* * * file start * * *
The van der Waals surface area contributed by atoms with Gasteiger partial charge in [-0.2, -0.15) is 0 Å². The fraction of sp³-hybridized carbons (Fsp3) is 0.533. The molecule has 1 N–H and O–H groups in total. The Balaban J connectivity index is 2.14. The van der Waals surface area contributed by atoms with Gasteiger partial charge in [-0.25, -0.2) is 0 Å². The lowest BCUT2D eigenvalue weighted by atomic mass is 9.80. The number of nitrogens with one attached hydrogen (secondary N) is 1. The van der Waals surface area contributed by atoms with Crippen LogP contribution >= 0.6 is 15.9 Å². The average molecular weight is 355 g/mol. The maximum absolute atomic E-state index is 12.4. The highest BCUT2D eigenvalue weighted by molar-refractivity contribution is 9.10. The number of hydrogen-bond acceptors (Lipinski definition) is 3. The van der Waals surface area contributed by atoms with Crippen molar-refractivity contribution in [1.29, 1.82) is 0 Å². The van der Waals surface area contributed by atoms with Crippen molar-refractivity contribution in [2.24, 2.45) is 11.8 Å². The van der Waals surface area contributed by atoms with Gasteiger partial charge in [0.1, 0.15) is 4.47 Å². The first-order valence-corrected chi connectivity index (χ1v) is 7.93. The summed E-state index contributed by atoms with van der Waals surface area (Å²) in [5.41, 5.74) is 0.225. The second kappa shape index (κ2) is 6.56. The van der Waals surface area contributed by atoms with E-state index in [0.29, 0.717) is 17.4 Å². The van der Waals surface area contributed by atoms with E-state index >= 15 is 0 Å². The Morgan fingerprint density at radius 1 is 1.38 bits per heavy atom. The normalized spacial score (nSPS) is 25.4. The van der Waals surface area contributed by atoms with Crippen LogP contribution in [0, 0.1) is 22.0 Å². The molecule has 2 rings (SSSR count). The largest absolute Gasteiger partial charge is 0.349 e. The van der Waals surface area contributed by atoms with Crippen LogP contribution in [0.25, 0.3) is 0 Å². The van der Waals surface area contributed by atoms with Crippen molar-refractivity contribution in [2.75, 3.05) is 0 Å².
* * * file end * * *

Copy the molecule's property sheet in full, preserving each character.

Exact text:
The van der Waals surface area contributed by atoms with Gasteiger partial charge in [-0.2, -0.15) is 0 Å². The fraction of sp³-hybridized carbons (Fsp3) is 0.533. The molecule has 1 N–H and O–H groups in total. The Balaban J connectivity index is 2.14. The van der Waals surface area contributed by atoms with Gasteiger partial charge in [-0.25, -0.2) is 0 Å². The lowest BCUT2D eigenvalue weighted by atomic mass is 9.80. The number of nitrogens with one attached hydrogen (secondary N) is 1. The van der Waals surface area contributed by atoms with Crippen LogP contribution >= 0.6 is 15.9 Å². The average molecular weight is 355 g/mol. The maximum absolute atomic E-state index is 12.4. The highest BCUT2D eigenvalue weighted by molar-refractivity contribution is 9.10. The number of hydrogen-bond acceptors (Lipinski definition) is 3. The van der Waals surface area contributed by atoms with Crippen molar-refractivity contribution in [1.29, 1.82) is 0 Å². The van der Waals surface area contributed by atoms with Crippen molar-refractivity contribution in [2.24, 2.45) is 11.8 Å². The van der Waals surface area contributed by atoms with Gasteiger partial charge in [0.1, 0.15) is 4.47 Å². The first-order valence-corrected chi connectivity index (χ1v) is 7.93. The summed E-state index contributed by atoms with van der Waals surface area (Å²) in [5.41, 5.74) is 0.225. The second kappa shape index (κ2) is 6.56. The van der Waals surface area contributed by atoms with E-state index in [0.29, 0.717) is 17.4 Å². The van der Waals surface area contributed by atoms with E-state index >= 15 is 0 Å². The Morgan fingerprint density at radius 1 is 1.38 bits per heavy atom. The normalized spacial score (nSPS) is 25.4. The van der Waals surface area contributed by atoms with Crippen LogP contribution in [0, 0.1) is 22.0 Å². The molecule has 2 rings (SSSR count). The largest absolute Gasteiger partial charge is 0.349 e. The van der Waals surface area contributed by atoms with Crippen LogP contribution in [0.25, 0.3) is 0 Å². The van der Waals surface area contributed by atoms with Crippen molar-refractivity contribution in [2.75, 3.05) is 0 Å².